The first calves born into the Informing New Zealand Beef Programme are now on the ground and sires have been selected for this season’s round of artificial insemination in December.
The calves which were born on Pamu’s Kepler Farm in Te Anau, are part of the Beef Progeny Test which is a tranche of the $16.7 million seven-year Informing New Zealand Beef (INZB) Programme.
A total of 132 heifers, in calf- through AI - to Hereford and Angus sires, are due to calve on Kepler Farm this month.
The Beef Progeny Test uses Angus and Hereford genetics to identify the performance of agreed-on traits linking with international beef genetics.
Jason Archer, Genetics Specialist with B+LNZ Genetics, says the Test got underway last spring, having secured a farm and identified bulls to create linkages to international datasets and previous progeny tests.
“Time is of the essence when dealing with biological systems so we took the opportunity to get started last spring so that we have calves on the ground this year.”
Jason says this year’s crop of bull calves will be steered and grown out to slaughter on Kepler Farm, while the heifers will be grown out, live scanned for carcass traits and mated as yearling heifers.
The outcomes of the heifer mating will be recorded, as will their mating performance as two-year-olds.
“Previous trials have shown that genetic differences become more apparent at the two-year mating,” says Jason.
Five new Hereford and five new Angus bulls have entered the Beef Progeny Test this year.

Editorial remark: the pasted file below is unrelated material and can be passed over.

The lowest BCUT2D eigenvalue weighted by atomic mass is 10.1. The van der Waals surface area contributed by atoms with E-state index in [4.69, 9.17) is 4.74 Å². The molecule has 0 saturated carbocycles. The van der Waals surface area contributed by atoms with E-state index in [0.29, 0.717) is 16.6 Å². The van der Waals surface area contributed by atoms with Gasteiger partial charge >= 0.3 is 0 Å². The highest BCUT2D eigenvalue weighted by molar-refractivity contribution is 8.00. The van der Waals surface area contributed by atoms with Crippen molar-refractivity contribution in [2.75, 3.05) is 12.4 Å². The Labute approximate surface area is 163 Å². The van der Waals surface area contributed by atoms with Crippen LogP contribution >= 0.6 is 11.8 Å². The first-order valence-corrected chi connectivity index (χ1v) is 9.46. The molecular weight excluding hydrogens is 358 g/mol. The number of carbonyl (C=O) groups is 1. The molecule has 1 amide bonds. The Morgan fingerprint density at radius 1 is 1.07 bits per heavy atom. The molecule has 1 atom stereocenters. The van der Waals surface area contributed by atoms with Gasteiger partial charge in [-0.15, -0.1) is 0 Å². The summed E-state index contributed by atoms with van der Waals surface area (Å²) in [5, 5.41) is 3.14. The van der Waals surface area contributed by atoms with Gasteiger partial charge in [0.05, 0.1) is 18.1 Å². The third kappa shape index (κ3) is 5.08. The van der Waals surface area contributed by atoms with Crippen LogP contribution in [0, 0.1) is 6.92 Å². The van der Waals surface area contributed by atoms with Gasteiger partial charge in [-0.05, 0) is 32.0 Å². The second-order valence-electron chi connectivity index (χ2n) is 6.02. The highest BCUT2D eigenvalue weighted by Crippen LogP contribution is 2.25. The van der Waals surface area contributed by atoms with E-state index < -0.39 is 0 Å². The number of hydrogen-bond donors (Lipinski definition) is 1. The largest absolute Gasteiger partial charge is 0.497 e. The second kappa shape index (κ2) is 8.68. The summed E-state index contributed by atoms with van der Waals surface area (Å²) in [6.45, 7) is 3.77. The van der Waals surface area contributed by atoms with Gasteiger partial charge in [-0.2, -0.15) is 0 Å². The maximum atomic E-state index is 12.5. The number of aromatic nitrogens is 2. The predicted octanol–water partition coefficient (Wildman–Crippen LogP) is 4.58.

The Informing New Zealand Beef programme is a joint initiative between Beef + Lamb New Zealand (B+LNZ) and the Ministry for Primary Industries (MPI) Sustainable Food and Fibre Futures fund. It incorporates four areas of work, including the Beef Progeny Test.
The other three are the development of NZ-centric breeding objectives, the development of a data measurement and collection system to collect phenotypic and genotypic data and the use of next generation commercial genomic tools to support stud and commercial operations
Jason says B+LNZ Genetics will use their experience of building a genetic engine for sheep to build a similar engine for beef, combining phenotypic, genotypic and genomic data to calculate breeding values for agreed traits.
Ultimately, under the Beef Programme, B+LNZ Genetics plans to extend nProve genetics systems to include stud cattle. This would give commercial users the ability to quickly and easily source the right genetics for their environment and farm system.
“The final and arguably most important part of the Beef Programme is industry uptake and we will ensure that we are transferring knowledge to commercial farmers and making cutting-edge tools and resources available to the beef industry.”